Ernest was also eager to invest in Business Interruption cover. In a B&B a fire or flood could have a catastrophic effect on business, Ernest wants to protect the B&B against any resulting loss of income or profit.
Case study four – The landlord’s tale
Martin Naylor runs the Royal Oak pub in Derbyshire and he’s had to make a few claims on his business insurance in the past as a result of a spate of burglaries in the area. He’s currently in the process of auditing his insurance to make sure he has the cover his business needs.
In an attempt to cut down his premiums Martin has undergone a complete Health & Safety audit in the pub, as he explains: “I really wanted to keep costs down and I figured if I could prove I’d made real practical changes as a result of a Health & Safety audit that this would impress the insurance company. I worked with the staff in the pub to come up with a new policy, which is well understood and implemented by my five-strong team.”
These changes helped keep premiums down, but Martin also felt he needed a couple of specialist policies to ensure the pub was properly covered. For example, he decided that he needed to add Deterioration of Stock cover to his policy. The pub offers meals and stores the food in a large refrigerator, this cover protects Martin against any loss of perishable goods due to the freezer breaking down for example.
Also, Loss of License insurance came as standard with his policy. This provides Martin with cover should, due to causes beyond his control, he loses his license to sell alcohol.
Martin also decided that Business Money cover was worth investing in as this covers the loss of cash or cheques either from the premises or in transit – in the licensing trade this can be a regular occurrence. Finally Martin decided to add Theft by Employees cover to the shopping list, as he employs many casual staff and has been hit by in-house pilfering before.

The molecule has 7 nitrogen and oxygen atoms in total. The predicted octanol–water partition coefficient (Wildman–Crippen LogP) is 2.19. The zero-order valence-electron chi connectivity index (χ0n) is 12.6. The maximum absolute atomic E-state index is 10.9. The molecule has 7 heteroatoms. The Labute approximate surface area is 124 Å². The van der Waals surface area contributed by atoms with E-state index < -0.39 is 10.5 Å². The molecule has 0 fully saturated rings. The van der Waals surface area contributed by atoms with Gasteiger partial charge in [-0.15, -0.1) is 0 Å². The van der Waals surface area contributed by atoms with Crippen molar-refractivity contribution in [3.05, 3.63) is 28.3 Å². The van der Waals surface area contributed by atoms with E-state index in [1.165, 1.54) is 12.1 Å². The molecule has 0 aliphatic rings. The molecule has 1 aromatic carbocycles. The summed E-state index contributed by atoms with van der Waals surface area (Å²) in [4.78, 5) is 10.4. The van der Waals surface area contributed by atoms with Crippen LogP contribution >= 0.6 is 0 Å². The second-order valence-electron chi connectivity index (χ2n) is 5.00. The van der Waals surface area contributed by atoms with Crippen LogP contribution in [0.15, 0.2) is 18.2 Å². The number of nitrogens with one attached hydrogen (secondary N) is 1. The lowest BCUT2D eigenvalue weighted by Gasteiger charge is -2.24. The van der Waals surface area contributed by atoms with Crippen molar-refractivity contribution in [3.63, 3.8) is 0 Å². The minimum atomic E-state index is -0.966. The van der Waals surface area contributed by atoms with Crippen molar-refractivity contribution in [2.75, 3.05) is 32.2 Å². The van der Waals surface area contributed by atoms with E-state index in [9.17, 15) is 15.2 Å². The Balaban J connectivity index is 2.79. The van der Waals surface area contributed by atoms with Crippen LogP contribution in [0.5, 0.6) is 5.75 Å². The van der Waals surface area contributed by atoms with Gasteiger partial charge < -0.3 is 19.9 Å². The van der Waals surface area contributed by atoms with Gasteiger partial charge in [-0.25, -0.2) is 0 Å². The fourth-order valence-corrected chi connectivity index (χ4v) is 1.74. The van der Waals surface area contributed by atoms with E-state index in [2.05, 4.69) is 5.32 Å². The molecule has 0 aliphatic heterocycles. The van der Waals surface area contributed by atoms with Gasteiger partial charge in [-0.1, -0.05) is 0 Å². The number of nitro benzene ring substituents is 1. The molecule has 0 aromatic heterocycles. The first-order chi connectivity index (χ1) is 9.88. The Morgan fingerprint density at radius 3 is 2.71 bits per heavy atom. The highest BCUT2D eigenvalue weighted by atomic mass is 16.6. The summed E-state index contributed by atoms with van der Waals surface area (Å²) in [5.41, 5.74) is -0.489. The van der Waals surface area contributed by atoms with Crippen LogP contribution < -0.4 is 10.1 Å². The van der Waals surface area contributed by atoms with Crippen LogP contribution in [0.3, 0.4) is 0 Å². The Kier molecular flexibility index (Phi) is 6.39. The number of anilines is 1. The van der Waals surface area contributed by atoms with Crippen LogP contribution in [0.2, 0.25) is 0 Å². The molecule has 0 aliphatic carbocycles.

Case study five – The Marketing man’s tale
Michael Hislop and Amanda Carr run their successful Glasgow-based marketing and PR firm as a partnership. The duo set up the business a couple of years ago but they’re still in the process of finalising insurance cover for the company.
Lloyds TSB staff advised the pair that, as well as the basic set of insurance services, they should look at taking out Partnership Protection. “We’d never really thought insurance would cover us for any partnership problems, but now we know about this cover we’ll definitely be investing in it,” explains Michael.
Partnership Protection can be a valuable addition to your insurance policies; if either Michael or Amanda dies or suffers a critical illness it means that the other partner isn’t left financially vulnerable.
Because Michael and Amanda had taken a business loan to help them cover the initial costs of setting up the business the pair also decided to invest in Creditor Insurance; this protects a lender if you can’t meet your loan or overdraft due to accident, sickness or death.
The business also relies heavily on its IT infrastructure and so it was vital that the insurance covered computer breakdowns. The pair also decided to add Portable Equipment cover to the shopping list. Both partners spend much of their time on the road travelling to client’s offices and this insurance covers items such as mobile phones and laptops against theft and accidental damage both on and off business premises.